A new study reveals many people are unaware of the link between oral health and illnesses including diabetes, heart disease and pregnancy complications.
James Cook University’s Professor Alan Nimmo was part of a team that examined what people knew about the link between oral health and disease – in particular how poor oral health can affect other areas of the body.
“It’s been recognised for decades that systemic inflammation can influence the onset and severity of oral disease and that it goes both ways – inflammation of the gums can affect inflammation in other parts of the body,” said Professor Nimmo.
He said a World Health Organisation study in 2016 reported that more than 3.5 billion people were affected by an oral disease and it’s estimated more than 100 systemic diseases and around 500 medications are associated with oral manifestations, especially in the elderly.
“We know the oral-systemic relationship has accounted for potentially preventable chronic conditions and morbidity worldwide. We wanted to review the knowledge and awareness patients with major systemic conditions had about this and if it was potentially a problem,” said Professor Nimmo.
The team analysed studies from around the world and found about 70 per cent of patients with major systemic conditions had poor knowledge and awareness about the relationship between oral health and their condition.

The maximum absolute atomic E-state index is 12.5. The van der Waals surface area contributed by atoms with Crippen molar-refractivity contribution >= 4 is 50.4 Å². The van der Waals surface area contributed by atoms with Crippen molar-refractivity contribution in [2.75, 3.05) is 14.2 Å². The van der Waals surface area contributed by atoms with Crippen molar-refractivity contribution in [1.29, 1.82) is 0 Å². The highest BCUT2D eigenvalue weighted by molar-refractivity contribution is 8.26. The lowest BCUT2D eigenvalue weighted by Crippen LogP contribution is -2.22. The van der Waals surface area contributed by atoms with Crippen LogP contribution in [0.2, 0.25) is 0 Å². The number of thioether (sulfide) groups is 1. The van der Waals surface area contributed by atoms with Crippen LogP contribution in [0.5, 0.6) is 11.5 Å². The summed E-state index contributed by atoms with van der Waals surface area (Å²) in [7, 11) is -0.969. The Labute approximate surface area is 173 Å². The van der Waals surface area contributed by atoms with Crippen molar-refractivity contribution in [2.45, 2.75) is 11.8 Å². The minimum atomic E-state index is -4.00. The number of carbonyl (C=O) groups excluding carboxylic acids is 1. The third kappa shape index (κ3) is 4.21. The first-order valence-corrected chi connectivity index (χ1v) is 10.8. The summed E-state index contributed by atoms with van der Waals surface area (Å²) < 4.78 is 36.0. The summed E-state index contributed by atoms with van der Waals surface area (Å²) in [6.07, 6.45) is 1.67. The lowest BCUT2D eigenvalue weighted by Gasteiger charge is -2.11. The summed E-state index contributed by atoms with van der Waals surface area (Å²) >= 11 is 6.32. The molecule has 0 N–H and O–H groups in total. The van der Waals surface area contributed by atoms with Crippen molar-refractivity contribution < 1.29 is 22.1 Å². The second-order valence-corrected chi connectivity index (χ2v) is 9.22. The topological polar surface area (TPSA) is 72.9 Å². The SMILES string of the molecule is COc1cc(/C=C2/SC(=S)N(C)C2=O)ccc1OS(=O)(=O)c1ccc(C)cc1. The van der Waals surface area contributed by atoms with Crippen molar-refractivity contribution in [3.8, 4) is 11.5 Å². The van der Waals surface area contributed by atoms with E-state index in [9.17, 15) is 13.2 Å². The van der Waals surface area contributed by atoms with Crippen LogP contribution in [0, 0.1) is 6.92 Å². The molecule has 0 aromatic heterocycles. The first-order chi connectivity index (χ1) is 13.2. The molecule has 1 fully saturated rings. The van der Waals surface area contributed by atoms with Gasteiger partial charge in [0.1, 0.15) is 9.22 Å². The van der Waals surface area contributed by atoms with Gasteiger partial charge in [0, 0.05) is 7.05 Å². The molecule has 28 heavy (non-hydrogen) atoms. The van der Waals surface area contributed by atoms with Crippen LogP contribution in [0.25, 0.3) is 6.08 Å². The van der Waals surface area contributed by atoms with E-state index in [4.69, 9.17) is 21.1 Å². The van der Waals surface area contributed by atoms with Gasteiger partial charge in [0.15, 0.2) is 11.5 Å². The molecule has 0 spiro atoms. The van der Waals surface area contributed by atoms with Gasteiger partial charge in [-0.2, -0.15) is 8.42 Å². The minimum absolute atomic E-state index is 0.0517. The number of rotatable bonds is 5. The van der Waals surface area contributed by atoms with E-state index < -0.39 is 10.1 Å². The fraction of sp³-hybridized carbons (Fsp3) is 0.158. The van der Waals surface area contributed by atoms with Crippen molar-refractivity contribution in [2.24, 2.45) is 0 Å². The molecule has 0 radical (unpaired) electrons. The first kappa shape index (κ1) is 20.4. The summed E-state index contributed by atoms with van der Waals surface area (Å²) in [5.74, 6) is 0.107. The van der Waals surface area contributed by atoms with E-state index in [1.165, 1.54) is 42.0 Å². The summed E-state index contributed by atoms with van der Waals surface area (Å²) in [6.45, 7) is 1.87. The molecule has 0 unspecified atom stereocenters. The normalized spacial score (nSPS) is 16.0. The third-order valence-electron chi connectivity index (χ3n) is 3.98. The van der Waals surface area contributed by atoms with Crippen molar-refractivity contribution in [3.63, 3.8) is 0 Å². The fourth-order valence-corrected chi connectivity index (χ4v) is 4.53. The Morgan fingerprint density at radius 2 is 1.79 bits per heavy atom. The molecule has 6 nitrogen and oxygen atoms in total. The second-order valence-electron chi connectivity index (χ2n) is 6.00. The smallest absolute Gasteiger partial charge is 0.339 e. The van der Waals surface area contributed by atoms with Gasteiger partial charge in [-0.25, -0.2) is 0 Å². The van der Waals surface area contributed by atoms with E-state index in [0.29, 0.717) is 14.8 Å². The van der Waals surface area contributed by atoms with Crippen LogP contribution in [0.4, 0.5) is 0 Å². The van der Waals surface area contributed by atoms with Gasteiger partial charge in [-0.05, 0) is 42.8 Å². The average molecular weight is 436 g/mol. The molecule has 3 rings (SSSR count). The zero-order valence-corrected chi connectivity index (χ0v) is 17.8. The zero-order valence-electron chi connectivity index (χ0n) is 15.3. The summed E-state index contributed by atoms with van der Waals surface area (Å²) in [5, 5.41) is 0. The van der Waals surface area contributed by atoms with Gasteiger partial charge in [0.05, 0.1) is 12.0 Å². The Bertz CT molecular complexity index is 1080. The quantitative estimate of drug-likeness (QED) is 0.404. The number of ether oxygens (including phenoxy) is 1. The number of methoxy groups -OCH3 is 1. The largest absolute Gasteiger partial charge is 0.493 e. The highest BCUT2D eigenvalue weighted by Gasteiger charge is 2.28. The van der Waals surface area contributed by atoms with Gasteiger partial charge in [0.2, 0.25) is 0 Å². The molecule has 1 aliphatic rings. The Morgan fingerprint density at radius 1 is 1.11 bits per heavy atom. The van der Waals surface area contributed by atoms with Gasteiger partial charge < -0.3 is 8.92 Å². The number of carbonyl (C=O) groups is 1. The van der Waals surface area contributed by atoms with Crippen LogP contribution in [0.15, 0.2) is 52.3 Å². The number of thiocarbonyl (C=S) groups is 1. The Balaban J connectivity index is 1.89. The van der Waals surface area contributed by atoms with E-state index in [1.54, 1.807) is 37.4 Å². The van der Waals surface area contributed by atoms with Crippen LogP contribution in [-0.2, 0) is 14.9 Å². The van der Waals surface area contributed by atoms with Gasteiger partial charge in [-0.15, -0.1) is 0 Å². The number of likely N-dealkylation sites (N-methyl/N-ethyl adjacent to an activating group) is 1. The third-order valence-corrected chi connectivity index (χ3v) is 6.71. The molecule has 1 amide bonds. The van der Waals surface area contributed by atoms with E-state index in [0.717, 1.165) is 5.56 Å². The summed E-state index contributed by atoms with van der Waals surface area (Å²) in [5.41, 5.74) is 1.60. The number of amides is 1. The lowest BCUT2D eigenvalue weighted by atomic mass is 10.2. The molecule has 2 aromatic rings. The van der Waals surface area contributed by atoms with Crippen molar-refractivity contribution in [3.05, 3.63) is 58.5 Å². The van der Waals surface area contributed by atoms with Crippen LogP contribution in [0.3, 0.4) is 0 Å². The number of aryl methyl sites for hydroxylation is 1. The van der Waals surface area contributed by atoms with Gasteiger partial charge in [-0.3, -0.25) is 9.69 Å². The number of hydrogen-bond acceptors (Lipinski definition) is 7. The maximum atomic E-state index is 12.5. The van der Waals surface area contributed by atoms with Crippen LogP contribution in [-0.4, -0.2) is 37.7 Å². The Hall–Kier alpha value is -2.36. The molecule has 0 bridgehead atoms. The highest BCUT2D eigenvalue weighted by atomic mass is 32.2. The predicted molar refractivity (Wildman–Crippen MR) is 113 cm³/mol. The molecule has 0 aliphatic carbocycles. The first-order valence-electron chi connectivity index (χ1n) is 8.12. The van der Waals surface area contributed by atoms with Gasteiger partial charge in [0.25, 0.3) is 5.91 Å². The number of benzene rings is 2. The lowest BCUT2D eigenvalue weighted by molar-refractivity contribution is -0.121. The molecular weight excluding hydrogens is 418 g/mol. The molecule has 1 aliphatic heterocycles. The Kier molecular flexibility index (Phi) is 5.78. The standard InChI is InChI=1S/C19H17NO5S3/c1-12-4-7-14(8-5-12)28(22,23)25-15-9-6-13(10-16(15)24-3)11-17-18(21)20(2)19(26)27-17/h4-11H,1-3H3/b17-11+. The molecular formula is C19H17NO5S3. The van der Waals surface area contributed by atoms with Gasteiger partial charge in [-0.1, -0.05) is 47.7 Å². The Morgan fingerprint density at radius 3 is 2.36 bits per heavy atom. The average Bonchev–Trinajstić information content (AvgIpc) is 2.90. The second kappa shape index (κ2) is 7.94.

Professor Nimmo said improvements in health education are particularly necessary for patients with heart disease, bone disease and diabetes.
“A 2019 study in Australia of more than 300 cardiovascular patients found just over half had limited knowledge about the potential impact of poor oral health on cardiac conditions, and three quarters incorrectly thought people with heart problems should avoid dental treatment,” said Professor Nimmo.
He said pregnant women were the most consistent patient group to demonstrate good knowledge of the link between oral health and maternal health across multiple studies.
“But a significant finding was that less than 20 per cent were aware that mum’s oral hygiene can affect their growing baby,” said Professor Nimmo.
He said adult diabetic patients were the most studied population group and the majority had inadequate knowledge and awareness of the link between oral health and their condition.
“Overall, the lack of knowledge was attributed to relevant health information not being shared between health practitioners and patients, in addition to poor health practitioner awareness in the first place.
“Whether it’s through improved health practitioner training and enhanced communication with patients or directly to the population through the media, ultimately, if we want to reduce suffering and improve the quality of life for very many people, improving awareness of the oral-systemic link is essential,” said Professor Nimmo.